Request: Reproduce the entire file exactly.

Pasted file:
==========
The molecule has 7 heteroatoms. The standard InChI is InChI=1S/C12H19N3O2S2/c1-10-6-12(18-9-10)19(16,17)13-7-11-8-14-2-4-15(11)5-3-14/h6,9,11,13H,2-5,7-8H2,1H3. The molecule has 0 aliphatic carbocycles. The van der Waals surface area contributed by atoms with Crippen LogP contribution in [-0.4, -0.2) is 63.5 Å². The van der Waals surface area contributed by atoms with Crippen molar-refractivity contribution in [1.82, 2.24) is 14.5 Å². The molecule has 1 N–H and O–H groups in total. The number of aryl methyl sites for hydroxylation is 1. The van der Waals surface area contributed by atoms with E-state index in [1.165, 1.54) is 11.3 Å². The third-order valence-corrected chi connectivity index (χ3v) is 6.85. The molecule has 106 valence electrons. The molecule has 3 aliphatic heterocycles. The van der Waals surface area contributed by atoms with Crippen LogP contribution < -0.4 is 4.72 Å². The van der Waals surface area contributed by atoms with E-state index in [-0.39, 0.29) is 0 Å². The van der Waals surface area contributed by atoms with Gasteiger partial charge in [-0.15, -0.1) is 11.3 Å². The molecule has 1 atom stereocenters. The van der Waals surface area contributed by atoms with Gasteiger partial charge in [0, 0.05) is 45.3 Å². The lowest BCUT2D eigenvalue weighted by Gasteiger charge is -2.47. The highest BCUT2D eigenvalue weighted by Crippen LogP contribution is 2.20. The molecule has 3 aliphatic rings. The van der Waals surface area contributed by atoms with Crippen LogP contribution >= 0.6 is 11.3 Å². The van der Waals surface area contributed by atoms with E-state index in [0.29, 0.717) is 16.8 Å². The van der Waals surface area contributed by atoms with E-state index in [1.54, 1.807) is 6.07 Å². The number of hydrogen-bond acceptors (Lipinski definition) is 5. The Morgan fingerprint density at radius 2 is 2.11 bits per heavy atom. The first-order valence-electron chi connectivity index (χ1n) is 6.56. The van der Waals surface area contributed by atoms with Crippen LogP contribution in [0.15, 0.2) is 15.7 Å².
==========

The molecule has 7 heteroatoms. The standard InChI is InChI=1S/C12H19N3O2S2/c1-10-6-12(18-9-10)19(16,17)13-7-11-8-14-2-4-15(11)5-3-14/h6,9,11,13H,2-5,7-8H2,1H3. The molecule has 0 aliphatic carbocycles. The van der Waals surface area contributed by atoms with Crippen LogP contribution in [-0.4, -0.2) is 63.5 Å². The van der Waals surface area contributed by atoms with Crippen molar-refractivity contribution in [1.82, 2.24) is 14.5 Å². The molecule has 1 N–H and O–H groups in total. The number of aryl methyl sites for hydroxylation is 1. The van der Waals surface area contributed by atoms with E-state index in [1.165, 1.54) is 11.3 Å². The third-order valence-corrected chi connectivity index (χ3v) is 6.85. The molecule has 106 valence electrons. The molecule has 3 aliphatic heterocycles. The van der Waals surface area contributed by atoms with Crippen LogP contribution < -0.4 is 4.72 Å². The van der Waals surface area contributed by atoms with E-state index in [-0.39, 0.29) is 0 Å². The van der Waals surface area contributed by atoms with Gasteiger partial charge in [-0.15, -0.1) is 11.3 Å². The molecule has 1 atom stereocenters. The van der Waals surface area contributed by atoms with Gasteiger partial charge in [0, 0.05) is 45.3 Å². The lowest BCUT2D eigenvalue weighted by Gasteiger charge is -2.47. The highest BCUT2D eigenvalue weighted by Crippen LogP contribution is 2.20. The molecule has 3 aliphatic rings. The van der Waals surface area contributed by atoms with Crippen LogP contribution >= 0.6 is 11.3 Å². The van der Waals surface area contributed by atoms with E-state index in [0.29, 0.717) is 16.8 Å². The van der Waals surface area contributed by atoms with E-state index in [1.54, 1.807) is 6.07 Å². The number of hydrogen-bond acceptors (Lipinski definition) is 5. The Morgan fingerprint density at radius 2 is 2.11 bits per heavy atom. The first-order valence-electron chi connectivity index (χ1n) is 6.56. The van der Waals surface area contributed by atoms with Crippen LogP contribution in [0.15, 0.2) is 15.7 Å².